...sometimes it's better.
like I had envisioned – and, boy, am I glad.
I remember the very first time I stopped to consider the cover. My publisher
Thomas & Mercer had sent a questionnaire in which I was asked, among other
things, to describe my ideal cover and the mood I wished it to convey. They also
asked me to submit images or other art to guide the cover designer.
thriller about the dark side of social media, so I knew immediately the cover
should feel foreboding. And my story revolves around a hero who goes on the run
to save himself and, it turns out, pretty much everyone else. So I thought my
cover should feature a man looking over his shoulder as he escapes a group of
people linked together in a network of spokes and nodes. As a second option, I
suggested a collage of a face of a woman, suggestive of the socialbots in my story.
Many weeks passed as I lost myself in copy editing and proofreading my story.
Then one day I received an email with two cover concepts in an attachment. I
fumbled with my mouse as excitement got the better of me. I clicked on the
attachment and the covers popped onto my screen... Ugh!
The first cover was an assault on the senses, starting with the x-rayed images
of people superimposed on a network of colorful nodes and connecting lines that
gave way to a big black hole in the center of the frame. The title and my name
were laid out within this circle. I hated it. The second concept featured a
collection of pixelated faces, washed in a blue-green tint that felt cold and
distant. A total turn off.
The strange thing was that even though I viscerally disliked the images, I could
totally understand how the designer came up with those covers. They certainly
fit with the vague notions and art samples I’d submitted on the questionnaire.
I was worried. As a new author, I didn’t know how much I could or should push
back. Making matters worse, my agent really liked the first concept. In the end
I decided to speak up. We could do better, I said, and to T&M’s credit they
quickly agreed to go back to the drawing board.
A second round of covers, concepts three through five, arrived several weeks
later. These were better but equally unsatisfying. Concept three featured a man
running through a tunnel but the image simply didn’t resonate with me. Number
four took a minimalist approach; nothing more than big block letters
superimposed over a metallic blue background. The third one came completely out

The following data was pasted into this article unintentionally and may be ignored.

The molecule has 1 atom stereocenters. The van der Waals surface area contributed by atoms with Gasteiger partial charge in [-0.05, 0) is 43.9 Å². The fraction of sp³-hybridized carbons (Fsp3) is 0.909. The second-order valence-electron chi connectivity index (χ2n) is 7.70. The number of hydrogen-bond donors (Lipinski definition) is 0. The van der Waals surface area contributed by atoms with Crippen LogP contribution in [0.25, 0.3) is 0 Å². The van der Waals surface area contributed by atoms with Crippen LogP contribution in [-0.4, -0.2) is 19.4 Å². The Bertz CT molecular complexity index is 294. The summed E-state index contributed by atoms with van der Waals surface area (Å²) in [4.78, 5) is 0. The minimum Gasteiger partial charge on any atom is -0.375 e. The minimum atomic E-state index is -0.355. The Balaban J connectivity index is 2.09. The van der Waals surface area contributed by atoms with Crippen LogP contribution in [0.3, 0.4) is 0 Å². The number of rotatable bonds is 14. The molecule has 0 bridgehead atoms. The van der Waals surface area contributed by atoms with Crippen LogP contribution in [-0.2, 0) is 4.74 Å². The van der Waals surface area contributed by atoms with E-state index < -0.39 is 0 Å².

of left field. It featured a tangle of bright green lines wrapped around the
title. The lines, I was told, were supposed to represent computer cables. But to
me, they looked more like strands of algae, and it didn’t help that the
background was also deep green. I couldn’t help but think I was staring at the
cover of some bio-thriller, or perhaps a horror story about the swamp monster.
I hopped on the phone with the T&M team a short while later and tried to
diplomatically share my thoughts. At one point, however, the phrase “swamp
monster” slipped from my lips and I quickly tried to soften my criticism by
adding: “It might work… if the lines and background weren’t all green.”
I didn’t know it at the time, but that throwaway line sealed the deal. A day
later, on a second call, the T&M team declared that it was time to come
together behind a concept and move forward. Their clear favorite was the “swamp
monster” – with a new color scheme. And since I’d suggested it, I couldn’t
really back away from the idea.
I endured a very uneasy week, worried I’d be saddled with a cover I didn’t like.
But when it arrived, I found myself staring at an image that was at once very
similar and yet completely transformed. The cables were now various shades of
green, yellow and blue and the once green background was predominantly charcoal
black. It looked darn good. In fact, the more I looked at it the better I liked
it. I couldn’t have asked for more.
Scott Allan Morrison was a journalist for almost twenty years, covering
politics, business, and technology in Mexico, Canada, and the United States.
Morrison arrived in Silicon Valley as a reporter for the Financial Times during
the darkest days of the dot-com crash. He later covered the Web 2.0 boom for Dow
Jones Newswires and the Wall Street Journal. Over the course of a decade,
Morrison covered most of the world’s top tech companies and chronicled many of
Silicon Valley’s greatest stories, including the rise of Internet insecurity and
the explosion of social media. Before setting his sights on journalism, he spent
four years teaching English and traveling in Southeast Asia. He speaks fluent
Spanish and very rusty Mandarin. He lives in Northern California with his wife
and his hockey sticks.
Circles is the most popular social network in the world: vast,
ubiquitous, and constantly evolving. Days before expanding into China, Circles
suffers a devastating cyberattack—and a key executive is brutally
As he fights to save the company he helped build, top engineer
Sergio Mansour uncovers evidence of a massive conspiracy that turns the power of
Circles against its users. But as Sergio investigates, someone is watching his
every move—someone ruthless enough to brand him a criminal and set a vicious hit
man on his trail.
Desperate to clear his name, Sergio turns to Malina
Olson, a beautiful and headstrong doctor who has an agenda of her own. Now, he
and Malina must survive long enough to expose the truth in a world without
hiding places, where a single keystroke can shift the global balance of
2 comments posted.
I love that cover! Even if it didn't scream "I'm a bunch of wires and stuff," it's cool looking and eye catching. And that's what really matters (I think!).
(Teri Anne Stanley 1:35pm January 13, 2016)